House Republicans chose majority candidate Tom Emmer as their next nominee for speaker, but he faces a difficult path to winning the support of 217 lawmakers on the floor.
After 21 days of dysfunction following Kevin McCarthy’s historic ouster, the GOP eliminated candidates for speaker Tuesday morning in a series of secret votes to determine their next speaker candidate.
They started with nine declared candidates but reduced the number of candidates until Emmer received 117 votes — more than the 110 votes needed to secure the majority — putting him against GOP conference vice chairman Mike Johnson, R -La., who received 97 votes for Speaker-Commissioner. Five votes went to “other” candidates and one MP voted “present”.
Now lawmakers are holding a follow-up secret vote on whether local Republicans will actually vote for Emmer. He can only afford to lose four votes.
Since Kevin McCarthy’s ouster, Republicans have now burned through three speaker candidates. The move has paralyzed the House of Representatives, which will be unable to conduct business in less than a month until the government runs out of money again and the war between Israel and Hamas escalates.
First, Majority Leader Steve Scalise won a conference vote before dropping out due to opposition. Then firebrand Republican Jim Jordan tried to run for the post and lost by three votes before being ousted as the GOP nominee last Friday.
Whip Emmer has faced “anti-Trump” accusations and will face an uphill battle to get enough votes to be elected Republican leader.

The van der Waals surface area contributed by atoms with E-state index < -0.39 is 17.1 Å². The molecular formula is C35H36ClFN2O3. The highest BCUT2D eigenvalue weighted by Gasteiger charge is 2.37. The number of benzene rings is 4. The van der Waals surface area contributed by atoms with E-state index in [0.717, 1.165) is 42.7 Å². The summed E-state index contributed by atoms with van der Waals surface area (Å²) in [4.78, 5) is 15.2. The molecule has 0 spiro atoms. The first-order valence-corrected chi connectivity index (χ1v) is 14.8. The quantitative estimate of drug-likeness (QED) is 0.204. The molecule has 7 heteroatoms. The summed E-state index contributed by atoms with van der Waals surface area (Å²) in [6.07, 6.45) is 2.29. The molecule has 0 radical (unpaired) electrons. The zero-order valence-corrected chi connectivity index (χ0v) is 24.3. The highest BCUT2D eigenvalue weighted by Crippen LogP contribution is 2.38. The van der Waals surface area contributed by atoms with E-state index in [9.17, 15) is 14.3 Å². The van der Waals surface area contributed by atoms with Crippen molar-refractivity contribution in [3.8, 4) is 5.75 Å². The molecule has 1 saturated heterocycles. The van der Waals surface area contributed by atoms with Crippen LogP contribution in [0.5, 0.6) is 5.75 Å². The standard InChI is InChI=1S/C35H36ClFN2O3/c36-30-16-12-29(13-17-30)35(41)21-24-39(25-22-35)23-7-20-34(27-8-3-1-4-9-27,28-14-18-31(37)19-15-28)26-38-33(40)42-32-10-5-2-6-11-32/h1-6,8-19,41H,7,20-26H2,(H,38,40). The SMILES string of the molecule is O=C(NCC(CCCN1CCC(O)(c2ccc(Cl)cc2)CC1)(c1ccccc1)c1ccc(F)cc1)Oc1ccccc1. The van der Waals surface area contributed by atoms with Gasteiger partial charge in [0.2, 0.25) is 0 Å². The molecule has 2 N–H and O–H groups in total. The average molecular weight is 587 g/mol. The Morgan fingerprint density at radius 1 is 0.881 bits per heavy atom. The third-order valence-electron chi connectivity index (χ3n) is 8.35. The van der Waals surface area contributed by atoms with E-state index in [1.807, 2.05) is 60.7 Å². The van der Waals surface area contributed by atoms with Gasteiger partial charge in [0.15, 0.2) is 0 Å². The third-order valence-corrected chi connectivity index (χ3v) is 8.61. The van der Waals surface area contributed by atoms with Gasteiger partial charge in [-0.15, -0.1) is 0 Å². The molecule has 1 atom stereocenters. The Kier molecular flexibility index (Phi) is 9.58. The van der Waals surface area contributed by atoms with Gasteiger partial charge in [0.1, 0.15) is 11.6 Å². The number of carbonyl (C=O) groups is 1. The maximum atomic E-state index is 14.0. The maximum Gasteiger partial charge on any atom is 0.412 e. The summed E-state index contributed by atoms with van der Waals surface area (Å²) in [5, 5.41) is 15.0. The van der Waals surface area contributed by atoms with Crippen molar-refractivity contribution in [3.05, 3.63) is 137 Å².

Whip Tom Emmer was one of the early favorites in the speaker race when he arrived at the Republican convention Tuesday morning
Rep. Byron Donalds arrived at a GOP caucus meeting on Capitol Hill Tuesday morning
A well-known source told DailyMail.com that Emmer and Trump spoke over the weekend, calling it a “productive” conversation.
Trump confirmed during a campaign stop in New Hampshire on Monday that the pair had spoken, but declined to elaborate, saying he planned to keep abreast of the fight.
“I think he’s my biggest fan now because he called me yesterday.” He said to me, “I’m your biggest fan.” “So I don’t know about that,” Trump said of Emmer.
Emmer also faces the potential threat of being the only candidate among the candidates to vote “yes” on the Equality Act – which the House of Representatives passed in support of gay marriage.